The Longest Ride

The Longest Ridethelongestride

by Nicholas Sparks. Grand Central Publishing: New York, 2013

This weekend I blazed through The Longest Ride by Nicholas Sparks. Sparks is a prolific author of chick lit, having written A Walk to Remember, Safe Haven, a hundred or so others just like them, and probably most famously, The Notebook:

Yeah that Notebook.* I like a good fluffy beach read, but my excuse for picking this one up was that it promised to have Jewish characters. And it does, but unfortunately Sparks doesn’t really explore their Judaism very much. Too bad, because I was actually intrigued by the opening paragraph:

“I sometimes think to myself that I’m the last of my kind. My name is Ira Levinson. I’m a southerner and a Jew, and equally proud to have been called both at one time or another…” What’s this, Sparks? Shades of Augie March? (I am an American, Chicago born…)

Beyond that, there’s hardly anything on the subject. Just two other tantalizing tidbits: first, that news of the Holocaust made Ira’s parents distant from one another:

“Instead of greeting customers at the door as he used to, he would spend his afternoons in the back room, listening to the news on the radio, trying to understand the madness that had caused the deaths of so many innocent people…by contrast, the more he talked, the more my mother concentrated on her sewing, because she couldn’t bear to think about it. For my father, after all, it was an abstract horror; for my mother – who, like Ruth, had lost friends and family – it was deeply personal….”

Ruth, who emigrated to the United States with her parents from Vienna just before the war, is Ira’s wife. Sparks gives us hardly any other details about them or that experience, other than that Ira “was struck by how differently Ruth and her parents reacted to the war. While my mother and father seemed to recede into the past…her parents embraced the future, as though seizing hold of their chance at life. They opted to make the most of their fortunate fates and never lost a sense of gratitude for what they had.”

These quotes aren’t half bad! I just wish there had been more of them. That’s really it. Ok, a few mentions of how Ira and Ruth first dated by walking next to each other on the way home from synagogue. But nothing about that intriguing identity of both southerner and Jew, and who had ever called him a Jew, or whether their religion played into their daily life. Was Sparks simply capitalizing on a sort of Holocaust sentimentality/pity party? If so, yech. The rest of the book is just a basic love story thing, intertwining Ira and Ruth’s story with the story of two younger people, a Wake Forest art nerd and a hot cowboy, and they all are connected at the end (nothing Jewish about the Wake Forest nerd or the cowboy. Well, the nerd’s parents are also immigrants but there’s nothing else about that). There is a major plotline about Ruth and Ira’s art collection, which they amass by Ruth having a knack for picking out artists who are unknown when she finds them but become really famous later. There could have been a lot here, such as if Ruth’s European relatives had artwork stolen by the Nazis, but Sparks makes no reference to that and so I’m not sure if he knew about it or just had vague ideas about there being “something” that connects European Jews and art and just leave it at that. At this point I’ve exhausted all my analytical prowess when it comes to Nicholas Sparks.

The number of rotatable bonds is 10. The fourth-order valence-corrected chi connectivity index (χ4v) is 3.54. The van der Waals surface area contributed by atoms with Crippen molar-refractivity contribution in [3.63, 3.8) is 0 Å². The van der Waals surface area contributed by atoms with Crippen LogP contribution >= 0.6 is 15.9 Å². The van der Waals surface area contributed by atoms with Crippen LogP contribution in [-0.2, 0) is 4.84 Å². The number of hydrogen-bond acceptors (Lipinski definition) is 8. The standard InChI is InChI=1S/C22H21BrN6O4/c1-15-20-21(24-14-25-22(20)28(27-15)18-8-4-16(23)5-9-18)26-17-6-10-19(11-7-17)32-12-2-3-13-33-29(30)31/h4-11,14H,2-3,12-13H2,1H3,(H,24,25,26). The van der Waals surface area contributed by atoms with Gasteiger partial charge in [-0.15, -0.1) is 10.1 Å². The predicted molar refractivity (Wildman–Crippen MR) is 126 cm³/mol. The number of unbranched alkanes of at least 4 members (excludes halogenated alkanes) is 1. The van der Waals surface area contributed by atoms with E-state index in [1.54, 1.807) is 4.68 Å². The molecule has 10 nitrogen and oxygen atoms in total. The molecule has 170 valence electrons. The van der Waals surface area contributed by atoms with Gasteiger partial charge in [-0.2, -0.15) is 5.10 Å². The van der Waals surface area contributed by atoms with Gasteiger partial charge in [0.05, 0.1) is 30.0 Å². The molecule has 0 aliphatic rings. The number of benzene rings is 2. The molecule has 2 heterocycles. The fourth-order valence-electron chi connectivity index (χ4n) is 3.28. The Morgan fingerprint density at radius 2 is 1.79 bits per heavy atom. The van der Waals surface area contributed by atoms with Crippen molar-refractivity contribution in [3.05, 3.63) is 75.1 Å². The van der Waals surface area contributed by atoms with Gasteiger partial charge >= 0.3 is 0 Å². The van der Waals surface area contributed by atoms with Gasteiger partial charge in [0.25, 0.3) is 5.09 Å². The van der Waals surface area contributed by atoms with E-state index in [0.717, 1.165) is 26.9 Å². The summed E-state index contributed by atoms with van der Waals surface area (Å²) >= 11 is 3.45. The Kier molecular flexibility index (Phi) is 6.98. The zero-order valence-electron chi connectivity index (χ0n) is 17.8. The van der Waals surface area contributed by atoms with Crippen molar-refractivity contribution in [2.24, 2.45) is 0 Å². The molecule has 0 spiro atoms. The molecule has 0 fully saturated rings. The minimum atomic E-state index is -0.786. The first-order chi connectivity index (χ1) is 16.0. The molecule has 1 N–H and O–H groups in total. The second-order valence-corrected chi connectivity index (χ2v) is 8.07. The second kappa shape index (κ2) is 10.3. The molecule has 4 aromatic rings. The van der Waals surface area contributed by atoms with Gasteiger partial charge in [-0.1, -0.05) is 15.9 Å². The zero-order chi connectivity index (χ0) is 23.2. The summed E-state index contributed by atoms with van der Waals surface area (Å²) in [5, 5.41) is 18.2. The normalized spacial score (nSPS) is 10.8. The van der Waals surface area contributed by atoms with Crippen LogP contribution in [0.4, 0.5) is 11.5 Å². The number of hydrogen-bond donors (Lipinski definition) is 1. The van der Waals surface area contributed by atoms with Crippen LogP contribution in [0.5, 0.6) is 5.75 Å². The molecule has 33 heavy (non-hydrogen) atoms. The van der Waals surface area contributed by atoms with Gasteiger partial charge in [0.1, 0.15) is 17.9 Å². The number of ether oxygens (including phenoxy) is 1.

* To find this clip I googled “cheesiest scenes from The Notebook”

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